0 Comments · Wednesday, August 29, 2012
A 10-year-old distraught over smoothie company Jamba
Juice’s use of giant Styrofoam cups created a Change.org petition to end
Styrofoam usage, garnering more than 130,000 signatures and a call from
corporate Jamba promising to phase out the stuff by 2013. WORLD +2
by German Lopez
Williams out after three years, 'Enquirer' publisher/UC board member doesn't know why
University of Cincinnati President Greg
Williams stepped down yesterday. According to reports, Williams
walked into a UC Board of Trustees meeting, announced he was resigning effective
immediately and left.
Greg Hand, spokesperson for UC, said Williams resigned for “personal reasons.” No further explanation was provided by Williams.
Santa Ono, UC provost, is taking over temporarily as
interim president. In a tweet, he promised to give the university 150
Williams was at UC since 2009. A year after
arriving, he introduced his UC2019 plan. The plan seeks to make the
university into a top school by 2019. The plan also implied Williams had
long-term plans for UC, making his abrupt resignation even stranger.
The Board of Trustees seemed happy with Williams — at
least happy enough to give him a raise. On Sept. 20, 2011, the Board gave
Williams a $41,000 raise, bringing his salary up to $451,000. He also
got a $102,500 bonus.
The news took UC students by surprise. Lane Hart, student body president at UC, told the school's independent student newspaper, The News Record, he was “shocked” when he heard the news.
To give credit where credit is due, when The Cincinnati Enquirer first reported the story, the newspaper mentioned that Margaret Buchanan, president and publisher at The Enquirer, is on the UC Board of Trustees. However, The Enquirer
did not mention asking Buchanan about the resignation — an omission
that raised questions for Jim Romenesko, a popular journalism blogger.
Since then, The Enquirer emailed Romenesko saying Buchanan did not know any extra information.
Buchanan's ties to local groups the newspaper frequently covers have failed to be disclosed in the past. Previously, CityBeat found in stories related to 3CDC, which Buchanan is also involved in as a member of the executive committee, The Enquirer
overwhelmingly failed to report the possible conflict of interest. The
newspaper only reported the connection one out of 32 times, although the
number could be inflated due to The Enquirer’s system of posting duplicate articles. In one particular story, The Enquirer praised 3CDC but failed to bring up Buchanan’s role overseeing publicity and marketing there.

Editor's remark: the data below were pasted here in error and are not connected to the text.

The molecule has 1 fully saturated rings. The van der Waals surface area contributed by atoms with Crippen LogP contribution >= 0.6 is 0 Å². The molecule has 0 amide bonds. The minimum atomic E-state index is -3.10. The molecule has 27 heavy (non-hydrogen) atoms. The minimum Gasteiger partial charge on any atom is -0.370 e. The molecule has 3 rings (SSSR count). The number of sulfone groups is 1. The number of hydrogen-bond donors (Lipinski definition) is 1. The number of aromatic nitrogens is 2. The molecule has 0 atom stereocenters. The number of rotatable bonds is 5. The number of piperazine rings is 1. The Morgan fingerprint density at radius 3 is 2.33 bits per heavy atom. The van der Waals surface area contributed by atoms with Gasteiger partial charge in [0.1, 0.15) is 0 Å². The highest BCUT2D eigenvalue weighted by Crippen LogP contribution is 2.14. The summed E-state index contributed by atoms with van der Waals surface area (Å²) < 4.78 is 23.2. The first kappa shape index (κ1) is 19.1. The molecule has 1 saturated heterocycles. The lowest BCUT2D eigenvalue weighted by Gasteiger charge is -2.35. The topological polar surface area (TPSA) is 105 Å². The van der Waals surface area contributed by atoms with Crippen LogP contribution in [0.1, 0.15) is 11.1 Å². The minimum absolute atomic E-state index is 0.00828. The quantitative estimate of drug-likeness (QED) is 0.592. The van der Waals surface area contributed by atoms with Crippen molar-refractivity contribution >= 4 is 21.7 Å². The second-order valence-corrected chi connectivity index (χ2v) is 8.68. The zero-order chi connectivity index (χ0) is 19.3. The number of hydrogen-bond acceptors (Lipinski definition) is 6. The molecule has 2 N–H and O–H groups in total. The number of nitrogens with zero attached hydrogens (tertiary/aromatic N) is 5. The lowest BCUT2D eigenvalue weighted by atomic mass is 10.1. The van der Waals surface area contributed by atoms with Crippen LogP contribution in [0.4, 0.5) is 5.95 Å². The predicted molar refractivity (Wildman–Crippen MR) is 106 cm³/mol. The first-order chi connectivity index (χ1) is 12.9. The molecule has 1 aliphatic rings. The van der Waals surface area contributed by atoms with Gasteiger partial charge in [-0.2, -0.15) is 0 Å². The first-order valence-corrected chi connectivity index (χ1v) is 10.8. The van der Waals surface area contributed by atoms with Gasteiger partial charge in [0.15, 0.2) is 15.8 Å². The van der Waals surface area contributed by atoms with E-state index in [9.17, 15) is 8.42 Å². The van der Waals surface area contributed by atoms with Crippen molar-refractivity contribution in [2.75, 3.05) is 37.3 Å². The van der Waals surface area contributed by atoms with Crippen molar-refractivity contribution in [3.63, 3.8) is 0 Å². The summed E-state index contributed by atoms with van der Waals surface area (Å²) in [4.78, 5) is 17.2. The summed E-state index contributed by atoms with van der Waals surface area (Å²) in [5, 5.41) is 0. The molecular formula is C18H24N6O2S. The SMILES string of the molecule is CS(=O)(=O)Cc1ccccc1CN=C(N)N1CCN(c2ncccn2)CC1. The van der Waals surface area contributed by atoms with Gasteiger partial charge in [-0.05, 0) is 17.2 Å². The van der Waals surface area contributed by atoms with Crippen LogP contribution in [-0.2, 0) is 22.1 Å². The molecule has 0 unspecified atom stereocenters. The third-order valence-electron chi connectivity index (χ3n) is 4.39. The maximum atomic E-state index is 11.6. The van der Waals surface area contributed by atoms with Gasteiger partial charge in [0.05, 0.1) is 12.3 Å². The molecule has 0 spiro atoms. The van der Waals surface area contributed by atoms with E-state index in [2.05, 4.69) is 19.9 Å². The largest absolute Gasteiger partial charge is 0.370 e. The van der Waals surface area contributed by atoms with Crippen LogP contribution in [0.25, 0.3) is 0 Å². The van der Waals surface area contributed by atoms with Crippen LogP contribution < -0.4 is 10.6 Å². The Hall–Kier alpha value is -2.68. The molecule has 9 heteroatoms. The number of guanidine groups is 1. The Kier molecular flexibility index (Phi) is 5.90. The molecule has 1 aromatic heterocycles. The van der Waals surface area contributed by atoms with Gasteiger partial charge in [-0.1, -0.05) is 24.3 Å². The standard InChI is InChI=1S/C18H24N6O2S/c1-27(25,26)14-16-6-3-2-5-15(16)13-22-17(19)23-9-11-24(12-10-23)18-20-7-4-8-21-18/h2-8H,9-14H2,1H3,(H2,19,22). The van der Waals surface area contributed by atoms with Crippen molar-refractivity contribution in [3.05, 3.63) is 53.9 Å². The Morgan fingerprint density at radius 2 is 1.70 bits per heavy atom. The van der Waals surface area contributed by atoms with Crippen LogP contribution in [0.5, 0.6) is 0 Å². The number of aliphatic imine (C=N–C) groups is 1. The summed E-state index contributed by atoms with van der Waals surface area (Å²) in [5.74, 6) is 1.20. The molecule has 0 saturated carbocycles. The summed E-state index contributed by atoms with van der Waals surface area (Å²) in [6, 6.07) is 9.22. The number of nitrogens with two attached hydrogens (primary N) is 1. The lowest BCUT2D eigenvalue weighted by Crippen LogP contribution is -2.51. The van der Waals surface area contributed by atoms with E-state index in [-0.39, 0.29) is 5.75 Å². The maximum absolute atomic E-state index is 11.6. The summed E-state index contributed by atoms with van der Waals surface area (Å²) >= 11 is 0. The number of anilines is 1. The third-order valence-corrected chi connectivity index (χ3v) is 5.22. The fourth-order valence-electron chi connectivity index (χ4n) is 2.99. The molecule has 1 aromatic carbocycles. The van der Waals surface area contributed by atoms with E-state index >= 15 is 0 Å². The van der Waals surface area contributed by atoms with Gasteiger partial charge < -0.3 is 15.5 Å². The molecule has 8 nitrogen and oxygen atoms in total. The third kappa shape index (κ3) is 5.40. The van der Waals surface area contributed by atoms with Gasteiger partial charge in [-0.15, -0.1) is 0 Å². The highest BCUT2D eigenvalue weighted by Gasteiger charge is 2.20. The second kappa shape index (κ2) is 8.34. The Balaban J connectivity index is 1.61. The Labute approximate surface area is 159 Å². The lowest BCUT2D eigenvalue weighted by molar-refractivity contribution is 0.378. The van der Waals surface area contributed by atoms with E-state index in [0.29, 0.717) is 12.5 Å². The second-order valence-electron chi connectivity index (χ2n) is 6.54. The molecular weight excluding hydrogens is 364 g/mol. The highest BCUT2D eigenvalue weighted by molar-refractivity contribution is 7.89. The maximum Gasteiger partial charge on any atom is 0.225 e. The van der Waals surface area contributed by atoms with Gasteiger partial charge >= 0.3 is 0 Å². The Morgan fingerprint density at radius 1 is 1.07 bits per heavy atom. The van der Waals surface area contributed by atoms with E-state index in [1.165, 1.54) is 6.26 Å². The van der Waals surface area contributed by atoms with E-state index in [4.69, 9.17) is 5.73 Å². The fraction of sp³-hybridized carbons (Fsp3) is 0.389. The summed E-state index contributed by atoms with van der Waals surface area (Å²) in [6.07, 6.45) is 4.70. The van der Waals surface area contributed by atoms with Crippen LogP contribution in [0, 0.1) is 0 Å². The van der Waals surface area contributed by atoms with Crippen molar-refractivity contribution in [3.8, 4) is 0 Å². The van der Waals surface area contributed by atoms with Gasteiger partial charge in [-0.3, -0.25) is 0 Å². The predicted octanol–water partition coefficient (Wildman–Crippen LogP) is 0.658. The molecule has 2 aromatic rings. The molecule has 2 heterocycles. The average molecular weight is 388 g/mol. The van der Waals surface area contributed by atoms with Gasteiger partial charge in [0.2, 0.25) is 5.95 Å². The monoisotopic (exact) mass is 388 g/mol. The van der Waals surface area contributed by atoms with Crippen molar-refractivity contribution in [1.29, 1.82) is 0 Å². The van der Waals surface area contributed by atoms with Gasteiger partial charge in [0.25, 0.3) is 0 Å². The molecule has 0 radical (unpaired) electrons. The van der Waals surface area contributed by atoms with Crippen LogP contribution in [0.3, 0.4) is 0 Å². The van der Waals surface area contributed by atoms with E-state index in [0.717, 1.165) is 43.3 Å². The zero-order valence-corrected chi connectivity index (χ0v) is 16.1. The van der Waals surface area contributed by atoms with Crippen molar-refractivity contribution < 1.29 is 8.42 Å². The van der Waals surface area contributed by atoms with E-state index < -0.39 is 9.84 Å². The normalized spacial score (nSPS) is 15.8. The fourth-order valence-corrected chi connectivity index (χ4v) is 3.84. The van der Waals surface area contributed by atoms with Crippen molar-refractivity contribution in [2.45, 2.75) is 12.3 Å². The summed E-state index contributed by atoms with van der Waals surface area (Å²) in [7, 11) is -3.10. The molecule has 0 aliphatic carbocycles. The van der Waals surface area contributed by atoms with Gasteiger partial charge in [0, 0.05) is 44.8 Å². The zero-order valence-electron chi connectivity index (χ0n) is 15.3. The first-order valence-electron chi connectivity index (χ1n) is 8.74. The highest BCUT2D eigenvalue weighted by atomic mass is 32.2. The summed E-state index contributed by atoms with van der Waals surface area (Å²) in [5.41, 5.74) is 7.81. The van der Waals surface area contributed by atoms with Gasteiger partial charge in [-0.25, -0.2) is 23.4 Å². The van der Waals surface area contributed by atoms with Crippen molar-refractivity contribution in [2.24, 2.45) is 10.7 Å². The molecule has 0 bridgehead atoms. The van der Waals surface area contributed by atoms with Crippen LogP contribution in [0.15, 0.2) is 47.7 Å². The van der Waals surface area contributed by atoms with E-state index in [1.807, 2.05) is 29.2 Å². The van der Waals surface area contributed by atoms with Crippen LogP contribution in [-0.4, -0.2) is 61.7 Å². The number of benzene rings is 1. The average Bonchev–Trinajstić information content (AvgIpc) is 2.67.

0 Comments · Tuesday, July 31, 2012
Former visiting professor at the University of Cincinnati’s DAAP Fashion Department Henry Navarro has returned to Cincinnati for Mis-Measured and a site-specific fashion-based public art project inspired by Cincinnati itself.
Local colleges increase tuition, cut offerings in response to decreasing state funding
2 Comments · Wednesday, June 27, 2012
A U.S. Department of Education survey has
found that Ohio’s public colleges are among the most expensive for
students nationwide, and universities around the region were quick to blame the Ohio state government for high costs.
0 Comments · Wednesday, June 20, 2012
New laws will soon change where and how
you can buy things to blow up in Northern Kentucky. In March 2011, a
bill passed that allowed the establishment of permanent retail sites for
fireworks sales and also legalized the sale of mine shells, aerial
shells and other previously illegal types of fireworks.
by Hannah McCartney
Posted In: Courts
at 11:14 AM | Permalink
Judge orders university to change policy
The University of Cincinnati lost a court battle yesterday when a federal judge ruled that the public university's decision to restrict all "demonstrations, picketing, and rallies" to a Free Speech Area was a violation of the First Amendment. U.S. District Court Judge Timothy Black ruled that containing the area in which students and outsiders who obtain the proper permission to demonstrate acted as an unconstitutional limitation. In February, the UC Chapter of Young Americans for Liberty (YAL) filed a lawsuit against the university after they were denied the right to circulate freely across UC's campus to gather signatures for a petition to place the Ohio Workplace Freedom Amendment on the Nov. 2012 ballot. The students were restricted to gathering signatures only in the university-designated Free Speech Area within the McMicken Commons Northwest Corner, which is less than one tenth the size of a football field. Officials threatened to arrest students who attempted to gather signatures outside of that zone. The space restriction often rendered the the students' efforts ineffective; the Free Speech Area covers, relatively, a miniscule part of UC's campus. YAL plaintiffs argued that UC's free speech policy was unfairly vague and unconstitutional. The 1851 Center for Constitutional Law, a non-profit, non-partisan legal center, assisted YAL with the lawsuit. According to a press release from the 1851 Center for Constitutional Law, Judge Black's ruling prevents UC from enacting or upholding a free speech policy from: • “Requiring